Prime Minister Boris Johnson wants ‘global Britain’ to be seen as a superpower again. While his Conservative government doesn’t seem entirely certain how to handle this, he argued in a landmark policy document last year that in at least one area the goal had already been achieved: the UK was a “soft superpower”. ”
Boris Johnson undermines Britain’s sole superpower
According to the government, this strength is “rooted in who we are as a country: our values and our way of life, and the vibrancy and diversity of our union”. It is therefore strange that Johnson and his ministers are working diligently at the same time to diminish Britain’s soft power in almost every dimension.
The guidance document noted that “the BBC is the most trusted broadcaster in the world, reaching 478 million people every week, in 42 languages”. The Conservative culture secretary wants to defund it. The newspaper also boasted that the UK was “a world leader in diplomacy and development”. Yet Johnson and his chancellor have abandoned a longstanding bipartisan pledge to keep aid spending at 0.7% of gross national income in good times and bad.
Now the government appears to be trying to redefine “British values” to exclude human rights as they have been understood for more than two decades.
Earlier this month, the Queen’s Speech – which is used by governments to outline their proposed legislative agenda – revealed that a ‘Bill of Rights’ would be introduced to replace the Human Rights Act 1998. man and “restore the balance of power between the legislature and the courts.”
The HRA protects certain fundamental rights – including the rights to life, free speech, privacy and property, among others – and prohibits discrimination, torture and forced labor. Parliament does not appear to think its power has been limited: a joint committee of the UK’s two legislative houses concluded last year that the law “was designed to maintain parliamentary sovereignty” and that “it does not there is no need to change the Human Rights Act the basis of the impact on the separation of powers in the UK The Bar Council agrees that “the central machinery of the HRA…has worked well and has stood the test of time.”
The real problem for conservatives is that human rights law is hopelessly European. It essentially allows UK courts to enforce the rights guaranteed by the European Convention on Human Rights, devised in 1949 by the Council of Europe. Ironically, the UK was the first country to ratify the Convention – in 1951, prompted by the president of the first European Congress, Winston Churchill, and his description of a “charter of human rights, protected by freedom and supported by law. .”
It is clear that the Council of Europe is in no way the European Union. But conservative Europhobia is unfathomably deep and unimaginably wide. To stick with Europe, the British government has already been perfectly willing to restrict the rights of its own people – to freedom of movement, for example.
Johnson’s government clearly hopes to open another victorious front against ‘Europe’ and ‘wokery’, even at the expense of the soft power it claims to value. We know this because Justice Secretary Dominic Raab told the Daily Mail (understandably) that the purpose of the new law would be to prevent the debate from being ‘diminished’ by ‘error and political correctness’. “.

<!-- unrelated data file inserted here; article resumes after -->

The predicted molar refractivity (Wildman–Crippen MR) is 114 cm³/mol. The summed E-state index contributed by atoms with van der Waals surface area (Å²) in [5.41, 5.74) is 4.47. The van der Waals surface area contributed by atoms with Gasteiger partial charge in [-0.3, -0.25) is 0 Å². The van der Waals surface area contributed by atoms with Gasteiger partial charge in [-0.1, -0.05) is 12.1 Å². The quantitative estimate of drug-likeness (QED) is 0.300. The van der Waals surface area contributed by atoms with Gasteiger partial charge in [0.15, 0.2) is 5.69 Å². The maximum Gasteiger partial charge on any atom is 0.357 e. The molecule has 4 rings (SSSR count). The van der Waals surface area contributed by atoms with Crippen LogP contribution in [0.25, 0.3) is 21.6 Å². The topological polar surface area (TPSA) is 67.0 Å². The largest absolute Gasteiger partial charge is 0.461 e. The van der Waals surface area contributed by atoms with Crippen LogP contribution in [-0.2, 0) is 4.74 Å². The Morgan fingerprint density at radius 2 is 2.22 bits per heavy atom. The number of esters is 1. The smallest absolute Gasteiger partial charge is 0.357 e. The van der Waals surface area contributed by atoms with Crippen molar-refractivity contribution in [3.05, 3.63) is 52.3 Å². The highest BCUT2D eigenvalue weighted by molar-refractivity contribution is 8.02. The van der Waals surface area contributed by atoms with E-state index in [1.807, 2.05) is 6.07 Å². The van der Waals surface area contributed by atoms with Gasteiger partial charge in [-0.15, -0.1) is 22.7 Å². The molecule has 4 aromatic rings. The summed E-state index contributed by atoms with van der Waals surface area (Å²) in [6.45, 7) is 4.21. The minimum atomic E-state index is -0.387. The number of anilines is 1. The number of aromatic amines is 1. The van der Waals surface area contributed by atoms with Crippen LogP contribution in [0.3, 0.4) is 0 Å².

It’s just strange. In fact, human rights law is generally used, to take just one example, by pensioners demanding proper treatment from local authorities. How to prevent vulnerable Britons from using rights-based legislation to hold the state to account runs counter to political correctness is unclear.
Depending on how the bill is drafted, what it could do is reduce the state’s legal obligation to respect the rights of citizens. In the past, it has been through rights-based challenges that patients have forced reform in UK hospitals accused of poor care and families of soldiers killed in Iraq have held the government to account. Without the law, legislative and administrative breaches of fundamental rights in the UK will almost certainly increase.
If none of this moves Johnson, the cost to Britain’s reputation should give him pause. Are the fringe benefits of declaring that it got rid of yet another European tax really worth being seen as another government flouting the values of the Council of Europe? (Russia was expelled earlier this year.)
Britain’s soft power, as the government’s own review argued, is based on “common values which are fundamental to our national identity, our democracy and our way of life”, primarily “a commitment to human rights of universal man”. When British diplomats speak to increasingly illiberal foreign states, they like to be able to highlight their own country’s reputation as a defender of these rights.
A Britain that decides to abandon decades of dedication to these values for a few transitional buzzwords will be less respected and weaker on the world stage. It is not the new superpower promised by Johnson.
More other writers at Bloomberg Opinion:
• Ukraine should be wary of gifts from the British: Pankaj Mishra
• London doesn’t need a legal restart: Paul J. Davies
• Brexit is not Northern Ireland’s biggest problem: Thérèse Raphaël
This column does not necessarily reflect the opinion of the Editorial Board or of Bloomberg LP and its owners.
Mihir Sharma is a Bloomberg Opinion columnist. A senior researcher at the Observer Research Foundation in New Delhi, he is the author of “Restart: The Last Chance for the Indian Economy”.
More stories like this are available at bloomberg.com/opinion